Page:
Another hotel is coming back online in Times Square, a vote of confidence in the property that comes more than two years after the pandemic forced its closure.
The Hilton Times Square was purchased by Apollo Global Management and hospitality investor Newbond Holdings, people familiar with the deal told the Wall Street Journal. The investors agreed to buy the property for roughly $85 million, only slightly more than one-third of its $242.5 million sales price from 2006.
The deal for the property is expected to close this summer. Once it does, the owners hope to have the hotel at 234 West 42nd Street up and running by the fall. Apollo and Newbond, co-founded by Neil Luthra, also plan to invest in upgrades for the rooms and lobby.
The 478-room hotel was an early casualty of the pandemic, submitting paperwork to close permanently in September 2020. The hotel first shut its doors because of the pandemic in April 2020. Its closure resulted in the permanent laying off of 200 employees.
The hotel’s owner Sunstone Hotel Investors didn’t make payments on its $77.2 million mortgage from April to September, but mortgage payments were held up prior to the pandemic. The California-based REIT also stopped making rent payments on its ground lease in March, setting the stage for a “negotiated transfer” of the property to another party.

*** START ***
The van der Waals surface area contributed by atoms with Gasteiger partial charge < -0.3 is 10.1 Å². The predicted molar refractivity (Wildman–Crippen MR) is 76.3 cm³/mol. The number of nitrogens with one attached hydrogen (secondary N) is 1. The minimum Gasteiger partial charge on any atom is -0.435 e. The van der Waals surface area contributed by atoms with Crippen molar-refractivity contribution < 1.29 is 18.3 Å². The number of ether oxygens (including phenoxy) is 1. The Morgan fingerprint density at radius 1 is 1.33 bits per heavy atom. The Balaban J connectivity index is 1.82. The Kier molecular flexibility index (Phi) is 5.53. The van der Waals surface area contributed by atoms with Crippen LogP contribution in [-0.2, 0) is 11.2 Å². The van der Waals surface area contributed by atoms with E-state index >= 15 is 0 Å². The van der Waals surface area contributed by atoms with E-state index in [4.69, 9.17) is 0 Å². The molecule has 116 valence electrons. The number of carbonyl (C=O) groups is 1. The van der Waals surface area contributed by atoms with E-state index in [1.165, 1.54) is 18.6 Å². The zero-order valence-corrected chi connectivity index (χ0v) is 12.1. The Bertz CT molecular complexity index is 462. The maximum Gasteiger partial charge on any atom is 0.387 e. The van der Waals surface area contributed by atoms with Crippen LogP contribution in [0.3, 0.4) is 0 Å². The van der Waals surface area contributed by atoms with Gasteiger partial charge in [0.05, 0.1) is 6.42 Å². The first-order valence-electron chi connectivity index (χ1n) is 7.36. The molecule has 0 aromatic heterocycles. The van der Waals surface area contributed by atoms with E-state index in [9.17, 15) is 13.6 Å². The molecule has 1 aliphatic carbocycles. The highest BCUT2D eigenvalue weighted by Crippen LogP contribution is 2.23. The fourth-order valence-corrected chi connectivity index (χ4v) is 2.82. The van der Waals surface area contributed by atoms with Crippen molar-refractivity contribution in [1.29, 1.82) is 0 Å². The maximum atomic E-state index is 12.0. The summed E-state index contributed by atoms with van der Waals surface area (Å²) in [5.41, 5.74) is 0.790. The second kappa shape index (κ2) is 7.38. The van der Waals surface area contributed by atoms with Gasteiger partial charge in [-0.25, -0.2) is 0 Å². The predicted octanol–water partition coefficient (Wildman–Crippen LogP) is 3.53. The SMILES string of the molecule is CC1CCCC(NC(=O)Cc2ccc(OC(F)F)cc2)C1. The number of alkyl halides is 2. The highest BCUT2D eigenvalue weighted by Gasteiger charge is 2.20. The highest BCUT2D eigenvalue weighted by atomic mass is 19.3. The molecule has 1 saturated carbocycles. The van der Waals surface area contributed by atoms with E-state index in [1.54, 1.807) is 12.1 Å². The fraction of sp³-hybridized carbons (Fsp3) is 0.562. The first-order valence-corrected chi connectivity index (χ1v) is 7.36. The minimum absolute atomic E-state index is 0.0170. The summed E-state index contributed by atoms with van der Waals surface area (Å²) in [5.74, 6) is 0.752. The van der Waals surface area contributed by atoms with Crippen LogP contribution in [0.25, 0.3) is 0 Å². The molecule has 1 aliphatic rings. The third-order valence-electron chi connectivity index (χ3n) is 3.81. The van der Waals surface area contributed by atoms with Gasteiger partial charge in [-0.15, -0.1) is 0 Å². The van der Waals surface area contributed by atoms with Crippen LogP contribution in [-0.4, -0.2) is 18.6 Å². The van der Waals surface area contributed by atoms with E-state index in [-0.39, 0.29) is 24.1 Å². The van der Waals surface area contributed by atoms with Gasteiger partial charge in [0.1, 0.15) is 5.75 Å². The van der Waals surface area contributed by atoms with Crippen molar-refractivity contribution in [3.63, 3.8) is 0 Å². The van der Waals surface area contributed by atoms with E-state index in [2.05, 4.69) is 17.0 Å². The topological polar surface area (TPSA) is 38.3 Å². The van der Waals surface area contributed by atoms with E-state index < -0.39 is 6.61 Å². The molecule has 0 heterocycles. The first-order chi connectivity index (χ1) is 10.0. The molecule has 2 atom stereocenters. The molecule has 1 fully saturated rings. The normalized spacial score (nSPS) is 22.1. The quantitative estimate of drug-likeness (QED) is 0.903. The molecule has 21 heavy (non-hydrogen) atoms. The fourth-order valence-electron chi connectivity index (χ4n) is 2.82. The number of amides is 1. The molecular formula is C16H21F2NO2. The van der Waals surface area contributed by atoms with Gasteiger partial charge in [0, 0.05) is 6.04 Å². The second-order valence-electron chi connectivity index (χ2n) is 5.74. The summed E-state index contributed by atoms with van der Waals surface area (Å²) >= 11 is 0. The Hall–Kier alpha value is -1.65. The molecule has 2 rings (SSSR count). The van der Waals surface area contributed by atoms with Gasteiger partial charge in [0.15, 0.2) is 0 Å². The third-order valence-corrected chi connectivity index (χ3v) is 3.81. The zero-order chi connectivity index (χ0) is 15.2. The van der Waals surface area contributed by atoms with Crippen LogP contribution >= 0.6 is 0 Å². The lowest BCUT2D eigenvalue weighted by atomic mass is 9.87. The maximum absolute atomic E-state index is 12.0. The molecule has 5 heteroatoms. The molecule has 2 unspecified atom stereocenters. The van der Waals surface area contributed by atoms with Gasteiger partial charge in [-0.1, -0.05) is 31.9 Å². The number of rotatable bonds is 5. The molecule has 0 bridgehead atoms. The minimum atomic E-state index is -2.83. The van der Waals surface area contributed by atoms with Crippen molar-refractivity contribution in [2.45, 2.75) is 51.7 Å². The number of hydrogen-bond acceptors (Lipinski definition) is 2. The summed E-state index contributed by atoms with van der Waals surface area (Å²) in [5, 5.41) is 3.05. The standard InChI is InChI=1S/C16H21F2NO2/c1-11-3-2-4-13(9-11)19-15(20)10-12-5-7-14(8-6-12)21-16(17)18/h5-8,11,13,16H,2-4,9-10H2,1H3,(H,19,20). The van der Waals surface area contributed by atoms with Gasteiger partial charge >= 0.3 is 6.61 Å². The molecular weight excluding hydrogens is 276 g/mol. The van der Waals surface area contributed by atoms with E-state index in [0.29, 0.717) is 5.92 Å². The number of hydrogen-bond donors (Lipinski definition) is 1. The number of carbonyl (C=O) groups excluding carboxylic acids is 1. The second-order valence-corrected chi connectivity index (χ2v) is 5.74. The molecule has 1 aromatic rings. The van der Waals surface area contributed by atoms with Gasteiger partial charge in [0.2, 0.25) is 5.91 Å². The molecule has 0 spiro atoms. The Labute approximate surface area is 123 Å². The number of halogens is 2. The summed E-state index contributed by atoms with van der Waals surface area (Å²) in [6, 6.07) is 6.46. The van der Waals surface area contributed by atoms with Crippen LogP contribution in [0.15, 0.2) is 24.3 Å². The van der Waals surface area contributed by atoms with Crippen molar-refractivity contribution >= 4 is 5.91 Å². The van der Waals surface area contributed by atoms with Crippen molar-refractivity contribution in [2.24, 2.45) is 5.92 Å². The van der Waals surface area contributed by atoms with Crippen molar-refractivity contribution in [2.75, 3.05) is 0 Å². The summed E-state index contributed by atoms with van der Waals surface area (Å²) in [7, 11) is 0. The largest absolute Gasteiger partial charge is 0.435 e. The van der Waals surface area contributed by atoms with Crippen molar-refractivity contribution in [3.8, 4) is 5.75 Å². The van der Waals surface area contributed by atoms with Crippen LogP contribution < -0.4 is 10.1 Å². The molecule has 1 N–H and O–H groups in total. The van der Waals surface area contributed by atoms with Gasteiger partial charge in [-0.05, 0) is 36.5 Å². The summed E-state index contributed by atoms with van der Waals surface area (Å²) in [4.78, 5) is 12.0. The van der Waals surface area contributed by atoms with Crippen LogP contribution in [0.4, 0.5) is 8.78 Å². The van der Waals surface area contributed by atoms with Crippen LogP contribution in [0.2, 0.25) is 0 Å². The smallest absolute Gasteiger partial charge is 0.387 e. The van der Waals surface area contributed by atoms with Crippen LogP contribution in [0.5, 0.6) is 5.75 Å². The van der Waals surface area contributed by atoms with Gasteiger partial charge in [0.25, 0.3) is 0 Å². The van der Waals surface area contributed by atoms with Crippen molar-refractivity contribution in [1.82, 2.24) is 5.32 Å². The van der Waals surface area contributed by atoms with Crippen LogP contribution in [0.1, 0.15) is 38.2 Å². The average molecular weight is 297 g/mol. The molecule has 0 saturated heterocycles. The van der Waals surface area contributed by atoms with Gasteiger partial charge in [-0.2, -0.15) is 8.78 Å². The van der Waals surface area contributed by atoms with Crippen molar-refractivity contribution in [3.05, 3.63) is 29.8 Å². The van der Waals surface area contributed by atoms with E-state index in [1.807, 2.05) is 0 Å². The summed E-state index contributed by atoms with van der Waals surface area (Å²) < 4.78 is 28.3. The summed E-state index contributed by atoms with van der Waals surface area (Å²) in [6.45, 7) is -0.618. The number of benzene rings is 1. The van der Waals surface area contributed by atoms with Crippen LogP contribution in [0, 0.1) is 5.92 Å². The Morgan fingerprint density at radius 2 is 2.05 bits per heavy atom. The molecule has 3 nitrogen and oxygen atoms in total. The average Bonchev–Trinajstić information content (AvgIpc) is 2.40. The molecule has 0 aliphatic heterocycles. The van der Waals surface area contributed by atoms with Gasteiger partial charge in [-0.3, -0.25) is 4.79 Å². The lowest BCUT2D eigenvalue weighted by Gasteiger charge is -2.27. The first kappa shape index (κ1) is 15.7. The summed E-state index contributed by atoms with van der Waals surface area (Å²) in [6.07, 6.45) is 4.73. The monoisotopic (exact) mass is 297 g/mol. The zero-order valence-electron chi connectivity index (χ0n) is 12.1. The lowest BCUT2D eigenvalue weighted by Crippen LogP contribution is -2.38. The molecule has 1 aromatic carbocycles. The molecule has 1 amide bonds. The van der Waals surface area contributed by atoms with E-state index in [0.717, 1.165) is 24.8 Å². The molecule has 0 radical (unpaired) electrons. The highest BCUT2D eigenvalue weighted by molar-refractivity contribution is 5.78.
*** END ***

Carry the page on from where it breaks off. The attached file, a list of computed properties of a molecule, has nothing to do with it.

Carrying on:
At the beginning of 2021, the owner surrendered the 44-story property to Torchlight Investors, the special servicer of the mortgage. They agreed to a lease in lieu of foreclosure. At the time, the hotel was valued at $61 million.
The owners are looking to revive it at an optimistic time for the sector, which is still reckoning with recovery efforts after its pandemic-driven downturn. NYC and Co. is projecting a surge in tourism this year, forecasting 56 million visitors to the city, up from 22 million in 2020.
Another Times Square hotel, the 1,780-room Sheraton New York Times Square Hotel, was recently purchased by MCR Investors for $323 million, according to property records. It was the city’s largest hotel deal in about two years, but took a humbling haircut when compared with its $738 million purchase price in 2006.
[WSJ] — Holden Walter-Warner